A digital MBO Discovery Journey!
News | April 28, 2021
A virtual meeting was organized for MBO students who study in the direction of ICT at one of the ROCs in the north, the MBO Discovery Journey through Collaboration North with the aim of inspiring the students and providing information about the possibilities for further study or finding the right internship or job.
This digital event provided a glimpse into the IT world. MBO'ers who are already working in IT told about their experiences and successful entrepreneurs gave a glimpse into their world and workInnovatiecluster Drachten gave a good picture of the innovative high-tech companies in the north.
Bad ideas are good
During the introduction Rico Bakker took the students into 'the power of a bad idea'. By this he meant that by asking the right questions and focusing your attention on something else, you are able to be truly innovative. He showed how you can turn limitations and bad ideas into a breeding ground for innovation.
Why don't things always go well and Teslas crash?
Marc de Bruin, who works at RDW and is responsible for type approvals and exemptions, including for self-driving vehicles such as Tesla, showed in his speech how a Tesla can still crash. This car is packed with all kinds of tools to make driving easier. But the system is not 100% reliable yet.
It appears that much is still being tested on computer technology and intelligence. A demo showed what information the computer in the car processes and what conclusions the vehicle connects to the images from the cameras around a Tesla and why those conclusions are actually 'logical'. There are still too many factors why a mistake is made by the Tesla and why you as a driver still have to be alert. But who knows, this will all be resolved in the future….
Man and machines are merging
Joost Krebbekx, program manager of Innovatiecluster Drachten gave a presentation about the connection with the world through autonomous high-tech systems, such as the Tesla or, for example, the Amazon robot cart that brings packages to the door (Last mile delivery).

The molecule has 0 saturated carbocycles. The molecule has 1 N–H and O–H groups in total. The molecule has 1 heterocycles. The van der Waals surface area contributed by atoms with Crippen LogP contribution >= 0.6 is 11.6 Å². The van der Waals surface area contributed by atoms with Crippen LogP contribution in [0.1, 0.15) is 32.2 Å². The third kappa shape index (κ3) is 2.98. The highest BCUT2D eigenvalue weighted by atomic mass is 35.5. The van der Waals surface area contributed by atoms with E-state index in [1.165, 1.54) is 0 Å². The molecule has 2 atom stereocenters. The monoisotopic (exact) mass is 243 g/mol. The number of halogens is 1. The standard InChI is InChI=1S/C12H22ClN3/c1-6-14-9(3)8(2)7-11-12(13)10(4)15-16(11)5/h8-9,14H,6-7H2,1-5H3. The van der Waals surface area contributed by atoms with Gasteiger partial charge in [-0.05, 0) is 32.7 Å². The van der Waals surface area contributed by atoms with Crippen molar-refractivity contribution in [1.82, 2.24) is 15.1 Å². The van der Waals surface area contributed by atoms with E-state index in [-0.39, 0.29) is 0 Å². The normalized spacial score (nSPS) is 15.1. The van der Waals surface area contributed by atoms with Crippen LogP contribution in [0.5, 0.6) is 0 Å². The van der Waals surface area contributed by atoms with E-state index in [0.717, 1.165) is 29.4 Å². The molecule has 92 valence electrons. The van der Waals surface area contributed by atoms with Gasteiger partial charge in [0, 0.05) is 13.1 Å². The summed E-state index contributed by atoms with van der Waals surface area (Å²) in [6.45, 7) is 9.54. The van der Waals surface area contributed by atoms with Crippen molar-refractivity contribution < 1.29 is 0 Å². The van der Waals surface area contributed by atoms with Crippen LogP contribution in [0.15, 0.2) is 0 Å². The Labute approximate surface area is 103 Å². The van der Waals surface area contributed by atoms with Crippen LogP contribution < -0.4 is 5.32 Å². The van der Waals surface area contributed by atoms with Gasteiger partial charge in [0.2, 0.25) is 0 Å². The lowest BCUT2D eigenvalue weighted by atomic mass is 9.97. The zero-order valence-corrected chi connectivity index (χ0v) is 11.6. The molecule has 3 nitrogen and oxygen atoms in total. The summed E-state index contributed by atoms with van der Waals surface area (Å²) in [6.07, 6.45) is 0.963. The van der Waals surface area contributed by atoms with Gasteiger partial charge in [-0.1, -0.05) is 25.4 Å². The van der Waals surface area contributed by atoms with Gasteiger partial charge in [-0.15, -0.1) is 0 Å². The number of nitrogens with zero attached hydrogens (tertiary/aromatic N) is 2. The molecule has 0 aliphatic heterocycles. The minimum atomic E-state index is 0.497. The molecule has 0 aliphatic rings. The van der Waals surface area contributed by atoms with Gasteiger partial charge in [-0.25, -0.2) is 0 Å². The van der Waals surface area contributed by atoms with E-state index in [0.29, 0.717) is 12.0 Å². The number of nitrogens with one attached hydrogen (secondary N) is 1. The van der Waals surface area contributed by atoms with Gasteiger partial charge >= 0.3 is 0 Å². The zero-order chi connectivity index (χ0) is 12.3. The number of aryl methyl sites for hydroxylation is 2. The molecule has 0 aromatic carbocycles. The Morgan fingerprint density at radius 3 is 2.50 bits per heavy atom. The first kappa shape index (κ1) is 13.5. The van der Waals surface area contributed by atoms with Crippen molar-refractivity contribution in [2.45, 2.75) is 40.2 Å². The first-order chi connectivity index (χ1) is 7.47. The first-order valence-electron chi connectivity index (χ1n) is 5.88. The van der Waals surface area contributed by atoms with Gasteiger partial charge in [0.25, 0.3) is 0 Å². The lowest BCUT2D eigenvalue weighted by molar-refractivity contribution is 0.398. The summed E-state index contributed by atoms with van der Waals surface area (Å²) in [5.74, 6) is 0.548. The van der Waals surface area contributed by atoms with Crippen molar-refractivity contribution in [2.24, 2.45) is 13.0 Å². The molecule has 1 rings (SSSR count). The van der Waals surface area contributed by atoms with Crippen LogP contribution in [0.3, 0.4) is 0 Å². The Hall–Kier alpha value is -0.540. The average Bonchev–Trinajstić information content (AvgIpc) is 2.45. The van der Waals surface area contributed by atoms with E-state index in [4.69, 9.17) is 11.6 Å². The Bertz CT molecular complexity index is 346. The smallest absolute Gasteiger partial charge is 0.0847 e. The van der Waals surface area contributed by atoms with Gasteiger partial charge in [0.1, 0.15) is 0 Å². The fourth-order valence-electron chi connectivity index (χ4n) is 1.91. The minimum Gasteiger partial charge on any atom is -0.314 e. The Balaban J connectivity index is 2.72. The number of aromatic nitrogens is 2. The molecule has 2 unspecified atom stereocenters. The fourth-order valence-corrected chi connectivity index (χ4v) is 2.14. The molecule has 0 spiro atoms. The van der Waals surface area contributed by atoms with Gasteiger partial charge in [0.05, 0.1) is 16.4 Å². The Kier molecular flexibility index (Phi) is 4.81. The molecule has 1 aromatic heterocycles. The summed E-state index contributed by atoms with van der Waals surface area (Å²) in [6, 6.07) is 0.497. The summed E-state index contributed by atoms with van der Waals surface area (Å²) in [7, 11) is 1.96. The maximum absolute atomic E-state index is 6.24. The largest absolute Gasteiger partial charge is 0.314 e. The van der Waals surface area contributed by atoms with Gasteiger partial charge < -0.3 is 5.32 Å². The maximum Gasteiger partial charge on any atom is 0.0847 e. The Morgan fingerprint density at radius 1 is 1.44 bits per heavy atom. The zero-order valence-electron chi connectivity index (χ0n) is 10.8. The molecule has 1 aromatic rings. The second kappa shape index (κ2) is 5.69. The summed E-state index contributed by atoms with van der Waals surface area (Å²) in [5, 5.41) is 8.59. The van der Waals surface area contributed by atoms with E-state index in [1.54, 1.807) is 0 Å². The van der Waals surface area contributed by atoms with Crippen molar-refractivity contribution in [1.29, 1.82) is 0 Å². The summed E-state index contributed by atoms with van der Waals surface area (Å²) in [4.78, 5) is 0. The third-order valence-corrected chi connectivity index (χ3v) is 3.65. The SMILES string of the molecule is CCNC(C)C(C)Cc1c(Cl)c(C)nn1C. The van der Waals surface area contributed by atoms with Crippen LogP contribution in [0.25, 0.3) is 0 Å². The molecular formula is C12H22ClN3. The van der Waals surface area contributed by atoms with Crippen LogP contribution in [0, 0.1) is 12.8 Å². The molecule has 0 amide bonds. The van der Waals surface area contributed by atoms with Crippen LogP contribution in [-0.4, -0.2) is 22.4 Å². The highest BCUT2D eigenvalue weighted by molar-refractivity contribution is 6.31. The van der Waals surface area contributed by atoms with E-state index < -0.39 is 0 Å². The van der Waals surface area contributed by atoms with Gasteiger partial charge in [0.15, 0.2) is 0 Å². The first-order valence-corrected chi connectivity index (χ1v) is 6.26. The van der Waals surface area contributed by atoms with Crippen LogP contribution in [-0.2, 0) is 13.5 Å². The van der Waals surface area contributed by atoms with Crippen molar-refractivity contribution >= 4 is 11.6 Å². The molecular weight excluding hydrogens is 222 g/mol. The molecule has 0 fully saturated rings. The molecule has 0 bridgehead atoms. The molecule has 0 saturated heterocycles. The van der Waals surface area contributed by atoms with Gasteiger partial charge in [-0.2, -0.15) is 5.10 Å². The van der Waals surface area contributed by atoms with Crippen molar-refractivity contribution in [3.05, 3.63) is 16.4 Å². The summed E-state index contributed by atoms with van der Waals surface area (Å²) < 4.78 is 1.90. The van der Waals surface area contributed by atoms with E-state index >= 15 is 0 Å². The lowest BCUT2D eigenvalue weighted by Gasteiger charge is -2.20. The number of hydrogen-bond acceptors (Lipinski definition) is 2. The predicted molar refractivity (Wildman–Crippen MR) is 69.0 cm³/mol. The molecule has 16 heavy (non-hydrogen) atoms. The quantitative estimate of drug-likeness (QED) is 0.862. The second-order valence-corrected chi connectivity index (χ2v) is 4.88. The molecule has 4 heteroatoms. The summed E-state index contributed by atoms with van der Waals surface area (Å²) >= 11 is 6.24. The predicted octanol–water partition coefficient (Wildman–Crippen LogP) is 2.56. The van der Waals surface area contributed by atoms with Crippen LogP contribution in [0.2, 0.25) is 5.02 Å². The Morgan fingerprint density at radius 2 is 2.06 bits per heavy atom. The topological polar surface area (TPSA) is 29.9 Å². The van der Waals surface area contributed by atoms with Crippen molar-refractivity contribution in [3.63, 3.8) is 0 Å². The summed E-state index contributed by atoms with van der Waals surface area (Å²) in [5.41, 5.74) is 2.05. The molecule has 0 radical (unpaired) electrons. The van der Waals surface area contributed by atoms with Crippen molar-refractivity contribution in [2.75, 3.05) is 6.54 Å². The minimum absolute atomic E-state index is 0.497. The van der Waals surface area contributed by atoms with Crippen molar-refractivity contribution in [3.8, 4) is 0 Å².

'Man and machines merge', said Joost, who was able to substantiate this on the basis of specific examples.
Arms and hands
When we look at humans, we have come a long way in technology with a replacement or at least extra help for our senses. For example, we have 3D printed hands to pick up products on the assembly line. These hands can move faster because the material and construction is much lighter, but you can also solder and screw with a safe robot hand (so-called Cobot).
The 'eyes' in the digital world are cameras with which we can make automatic observations. To see if something is right or wrong, for example. We can make observations with special night vision goggles and debug with detection cameras for pills or detect bacteria based on recognition, saving lives.
Sensors have been developed as 'nose' with which, for example, the milk quality can be measured and also the health of the cow. Or a multisensor space telescope with a radius of 300 km that allows you to look deep into space. And from space we can study the earth with very advanced instruments by means of satellites.
And then there are 'noses', sensors that take glass measurements. Glass splinters, which could potentially jump out on the inside, are seen right through molten glass. This prevents you from getting glass splinters when you drink a beer.
3 photos are quickly taken of each bottle with an eye sensor that filters out the wrong bottles in this way. The storage of all these photos can be seen as the brain, given the amounts of data used in such a computer.
But we can also compare Astron's satellite dishes with our brains. One satellite dish already collects more information in a year than the entire internet in the Netherlands put together. And Philips has its own health cloud with data storage where millions of IP addresses of users are stored, which are used to study health patterns.
Feet and legs
As a replacement for our feet and legs, there is a so-called exoskeleton. This is an external skeleton that can support people with movement and with which extra things can be done that a person normally cannot, such as lifting 450 kg.
And in transport we increasingly see automated guided vehicles that transport goods in the factory.
mouth – speech
When it comes to speech, you will soon be able to contact the RUG for a Master Voice technology. This study is about controlling systems through speech or vice versa: the system talks to you. For example, many more developments in the field of human machine interfaces are underway.
The future is closed
If you are interested in these techniques, but also in social problems, then you are at the right place at our high-tech companies of the Innovatiecluster Drachten. In this way we can jointly tackle a number of social problems such as hunger, health, the quality of water, clean energy, climate action, but also in the field of peace and good security.
And all of this in the Northern Netherlands: the future (yours) is closer than you think!